Sunday, February 23, 2020

Looking for the Good

It's Sunday evening and there are so many things I could have done today that I didn't.  I didn't send any notes to anyone for no reason than just to say hi. I did not go outside and take a walk, looking up at the clouds or tree tops.  Other than to get out and drive to yoga, I went no place else.  I read maybe 4 or five poems this morning. I journaled around 2:30 a.m. when my mind raced, chased by anxiety throughout the house. 

A number of things have rolled through my mind throughout the day.  Why I am not writing this very moment?  What should I or could I write about. Where is my muse? Where. has she been - I've not seen her for a very long time.

Cathy came home from work today sick and she is heavy on my mind because I recently went through a stretch of being sick with some upper respiratory sickness that really kicked my butt.  I don't want her to go through the same thing.  I offered her  as my intention for my yoga practice today.  She is resting now, and that is likely what she needs most.

Earlier in the day, I was thinking. a lot about the upcoming AWP conference. I always get  anxious as it gets closer.  I will likely have bouts of anxiety daily between now and the time I leave.  Also, on my mind today. is Ash Wednesday that is approaching. What will I give up for lent? Will I give up anything?  Will I substitute some proactive thing to do instead?

It warmed up quite a bit today and that seems heavy on me in that I missed lots of opportunity to see the beauty in things.  I bet my muse was out taking in nature. I'm like, Bitch where are you? She be like, where you should be.

Two final thoughts,  I watched the Mr Rogers movie, A Beautiful Day in the Neighborhood this week (this may be the subject of a full post later).  There was also a few lines shared with us a Yoga tonight about leaving the small fights for small fighters. These two things are centering. They are simple but challenge me to think good thoughts, positive thoughts.

With that, I'm going to sign off a write a bit because it's barely 8:30, and because I can.

Saturday, February 08, 2020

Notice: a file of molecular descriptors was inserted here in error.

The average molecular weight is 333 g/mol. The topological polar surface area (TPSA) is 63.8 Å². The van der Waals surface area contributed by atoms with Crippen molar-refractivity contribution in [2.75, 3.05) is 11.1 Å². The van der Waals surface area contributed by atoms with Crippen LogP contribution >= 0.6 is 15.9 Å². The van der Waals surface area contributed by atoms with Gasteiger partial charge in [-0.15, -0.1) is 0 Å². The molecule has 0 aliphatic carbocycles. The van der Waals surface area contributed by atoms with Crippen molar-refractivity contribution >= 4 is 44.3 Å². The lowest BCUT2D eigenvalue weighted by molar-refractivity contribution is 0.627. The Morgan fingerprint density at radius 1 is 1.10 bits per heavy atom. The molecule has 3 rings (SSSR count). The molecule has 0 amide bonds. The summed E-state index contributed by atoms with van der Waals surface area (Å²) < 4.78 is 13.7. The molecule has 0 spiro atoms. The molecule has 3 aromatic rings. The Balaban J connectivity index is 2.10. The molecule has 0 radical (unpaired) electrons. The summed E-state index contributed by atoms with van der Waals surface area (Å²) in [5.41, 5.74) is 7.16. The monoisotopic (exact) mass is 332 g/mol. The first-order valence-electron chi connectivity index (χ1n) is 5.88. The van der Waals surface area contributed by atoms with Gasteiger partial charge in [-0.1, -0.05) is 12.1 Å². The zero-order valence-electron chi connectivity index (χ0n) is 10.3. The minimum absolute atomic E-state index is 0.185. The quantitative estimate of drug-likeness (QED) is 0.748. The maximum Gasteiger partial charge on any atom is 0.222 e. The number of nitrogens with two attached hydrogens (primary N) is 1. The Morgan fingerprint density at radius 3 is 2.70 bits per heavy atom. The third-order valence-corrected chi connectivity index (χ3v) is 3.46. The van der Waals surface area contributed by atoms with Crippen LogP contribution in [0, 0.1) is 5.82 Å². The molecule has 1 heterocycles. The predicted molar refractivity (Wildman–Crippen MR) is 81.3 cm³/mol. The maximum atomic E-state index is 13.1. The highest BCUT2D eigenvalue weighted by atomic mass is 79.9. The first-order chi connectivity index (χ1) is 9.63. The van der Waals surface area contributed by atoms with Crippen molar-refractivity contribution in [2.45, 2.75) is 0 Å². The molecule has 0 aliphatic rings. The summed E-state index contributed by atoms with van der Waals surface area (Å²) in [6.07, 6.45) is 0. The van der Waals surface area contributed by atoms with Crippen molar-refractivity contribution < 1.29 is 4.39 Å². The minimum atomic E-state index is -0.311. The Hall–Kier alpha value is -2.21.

The Order of Species and Poets

One morning this week (the exact day escapes me) I walked out to my car to leave for work and there were 4 of these creatures across the road grazing. They of course stopped and gave the look that says, Why are you all up in our business? There was also a woodpecker nearby pounding on a tree. This area is loaded with various critters. More often than not, they are blended into the surroundings.  For example, both in the evening, and even early morning hours there is a whoo-hoo  whoo-hoo.  This has been going on for a couple of months and I'd love to get my eyes on the Owl, but it hasn't happened yet.

As it started getting colder I started putting out suet for the birds. They are evidently quite pleased as I have to had to replace the suet every week and a half to two weeks. It's not in the best place for me to keep a casual eye on it without my interest being compromised. I may have to move it, if I am going to get any pictures or even good observation with. the naked eye.

If we surrendered to earth’s intelligence we could rise up rooted, like trees.  - Rainer Maria Rilke

Nature has a poet's patience about it. Or, at least the presence poets should ascribe to. I try, really I do, but dammit  I really want to see that owl. 

I think man's relationship with nature has been long out of tilt. We have relied so much on it, too much I believe, and now the realization that we have unknowingly for years been withdrawing  too much from the natural bank account of this planet earth. Our very survival demands we are better stewards of our planet. Our ultimate strength is rooted like the trees in the dark of earthen soil. We must be co-habitants with nature. 

I drive onto the highway and head downtown. The skyline like a prism reflecting the sunlight rising in the east. Glass panels, concrete, metal girders, reflective spires all twinkling ahead. Yes, man's marvels. But, somewhere there is a strip mine. Somewhere, countless acres of forest have fallen in the name of progress. Paved streets and parking lots.

Gone are the Reunion Ibis, the the Black-Backed Bittern, Reunion Night-Heron and a slew of other bird species. In the past half-century there has been a 29% decline in birds in the U.S. and Candida. Once we lose birds, insects and other animals are impacted. So too is plant life. Some of this is not doubt related to climate change and migration disruption. 

Poets could do a whole anthology of elegies to birds who are no longer with us. 

Patiently, I await the sight of the owl that serenades me morning and night.